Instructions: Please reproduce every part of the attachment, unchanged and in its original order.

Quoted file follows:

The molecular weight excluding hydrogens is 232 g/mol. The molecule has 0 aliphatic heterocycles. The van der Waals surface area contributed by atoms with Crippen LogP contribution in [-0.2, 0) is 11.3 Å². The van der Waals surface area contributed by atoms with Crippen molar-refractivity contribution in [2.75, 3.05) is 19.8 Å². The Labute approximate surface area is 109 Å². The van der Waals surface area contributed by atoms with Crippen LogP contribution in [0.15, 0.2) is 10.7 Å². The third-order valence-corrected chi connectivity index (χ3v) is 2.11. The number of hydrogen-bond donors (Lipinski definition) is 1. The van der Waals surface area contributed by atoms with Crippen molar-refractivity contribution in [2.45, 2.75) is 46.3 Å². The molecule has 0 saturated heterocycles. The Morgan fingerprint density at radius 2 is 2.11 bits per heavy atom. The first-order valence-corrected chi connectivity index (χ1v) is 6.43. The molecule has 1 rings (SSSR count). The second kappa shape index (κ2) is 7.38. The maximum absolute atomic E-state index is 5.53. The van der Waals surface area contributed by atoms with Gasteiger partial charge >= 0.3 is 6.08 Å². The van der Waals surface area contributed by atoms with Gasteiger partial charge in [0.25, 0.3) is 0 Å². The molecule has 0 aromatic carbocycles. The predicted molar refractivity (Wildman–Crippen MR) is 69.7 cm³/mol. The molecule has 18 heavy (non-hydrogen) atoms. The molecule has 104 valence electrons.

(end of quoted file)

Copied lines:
The molecular weight excluding hydrogens is 232 g/mol. The molecule has 0 aliphatic heterocycles. The van der Waals surface area contributed by atoms with Crippen LogP contribution in [-0.2, 0) is 11.3 Å². The van der Waals surface area contributed by atoms with Crippen molar-refractivity contribution in [2.75, 3.05) is 19.8 Å². The Labute approximate surface area is 109 Å². The van der Waals surface area contributed by atoms with Crippen LogP contribution in [0.15, 0.2) is 10.7 Å². The third-order valence-corrected chi connectivity index (χ3v) is 2.11. The number of hydrogen-bond donors (Lipinski definition) is 1. The van der Waals surface area contributed by atoms with Crippen molar-refractivity contribution in [2.45, 2.75) is 46.3 Å². The molecule has 0 saturated heterocycles. The Morgan fingerprint density at radius 2 is 2.11 bits per heavy atom. The first-order valence-corrected chi connectivity index (χ1v) is 6.43. The molecule has 1 rings (SSSR count). The second kappa shape index (κ2) is 7.38. The maximum absolute atomic E-state index is 5.53. The van der Waals surface area contributed by atoms with Gasteiger partial charge >= 0.3 is 6.08 Å². The van der Waals surface area contributed by atoms with Gasteiger partial charge in [0.25, 0.3) is 0 Å². The molecule has 0 aromatic carbocycles. The predicted molar refractivity (Wildman–Crippen MR) is 69.7 cm³/mol. The molecule has 18 heavy (non-hydrogen) atoms. The molecule has 104 valence electrons.